Japan’s Kanamara Matsuri: The Penis Festival

The first Sunday in April marks the celebration of the Shinto fertility festival, the Kanamara Matsuri or the “Festival of the Steel Phallus.” Known colloquially as the “Penis Festival”, these festivities celebrate just that: the power of the humble penis. And it is an event that is gaining increasing popularity, especially among foreign visitors, each year.

So you’re probably wondering why the Japanese celebrate the “steel phallus.” Well, legend has it that sometime back in the Edo period (1603-1867), there was a sharp-toothed demon who fell in love with a beautiful woman. The woman, however, didn’t return the demon’s affection and decided to marry another man. Angering the demon, he inhabited the woman’s vagina before their wedding night and when they tried to consummate the marriage, the demon bit off the groom’s penis with his razor sharp teeth.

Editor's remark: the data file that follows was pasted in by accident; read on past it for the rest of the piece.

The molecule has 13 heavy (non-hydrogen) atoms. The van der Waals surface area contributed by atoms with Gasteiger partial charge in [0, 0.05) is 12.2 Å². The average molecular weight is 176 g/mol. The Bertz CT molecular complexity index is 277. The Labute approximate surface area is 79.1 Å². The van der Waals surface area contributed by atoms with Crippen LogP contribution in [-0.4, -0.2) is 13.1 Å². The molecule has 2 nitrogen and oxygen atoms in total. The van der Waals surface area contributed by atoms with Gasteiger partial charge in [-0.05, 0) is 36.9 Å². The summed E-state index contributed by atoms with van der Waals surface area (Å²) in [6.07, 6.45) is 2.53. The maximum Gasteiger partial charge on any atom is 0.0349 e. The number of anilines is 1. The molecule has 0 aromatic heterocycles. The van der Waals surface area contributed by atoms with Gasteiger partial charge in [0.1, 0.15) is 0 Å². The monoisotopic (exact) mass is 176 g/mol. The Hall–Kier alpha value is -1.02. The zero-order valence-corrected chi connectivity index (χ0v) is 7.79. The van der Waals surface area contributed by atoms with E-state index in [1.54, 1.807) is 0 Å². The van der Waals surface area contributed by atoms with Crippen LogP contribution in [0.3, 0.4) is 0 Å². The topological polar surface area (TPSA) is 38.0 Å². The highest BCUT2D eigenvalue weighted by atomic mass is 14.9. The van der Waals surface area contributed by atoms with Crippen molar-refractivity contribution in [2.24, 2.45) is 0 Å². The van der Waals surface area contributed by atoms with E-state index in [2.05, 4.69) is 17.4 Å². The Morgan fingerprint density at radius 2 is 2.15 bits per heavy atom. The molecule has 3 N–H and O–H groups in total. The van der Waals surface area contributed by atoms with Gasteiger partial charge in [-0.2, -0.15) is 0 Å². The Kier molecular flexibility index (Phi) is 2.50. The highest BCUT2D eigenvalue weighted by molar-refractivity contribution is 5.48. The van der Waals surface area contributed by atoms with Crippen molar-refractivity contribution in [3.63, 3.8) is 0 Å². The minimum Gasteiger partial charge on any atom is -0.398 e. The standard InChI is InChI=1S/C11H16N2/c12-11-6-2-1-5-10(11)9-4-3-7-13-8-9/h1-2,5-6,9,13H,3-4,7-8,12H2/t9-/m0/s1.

When the woman remarried, the jealous demon once again made his feelings clear by biting off her second husband’s penis. Deciding that enough was enough, the upset villagers concocted a plan to trick the demon. A local blacksmith forged a steel phallus and upon its insertion, the demon’s teeth were broken and he left the woman’s vagina for good.

Sometime thereafter the legend was commemorated by way of the Kanamara Matsuri and the enshrinement of the actual steel phallus at Kanayama Shrine, constructed to honor Kanayama Hikonokami and Kanayama Himenokami, the Shinto deities of childbirth and lower abdomen health.

The Kanayama Shrine then became renowned as a site for sex workers to pray for protection against STDs. Nowadays the shrine is said to aid fertility and is often visited by married couples hoping to start a family. The festival itself has also become popular with the gay, lesbian and transgender communities.

They have come up with additional monkeys at this shrine.

Five Wise Monkeys at Kanayama Shrine, Kanagawa, Japan

So what happens at the festival?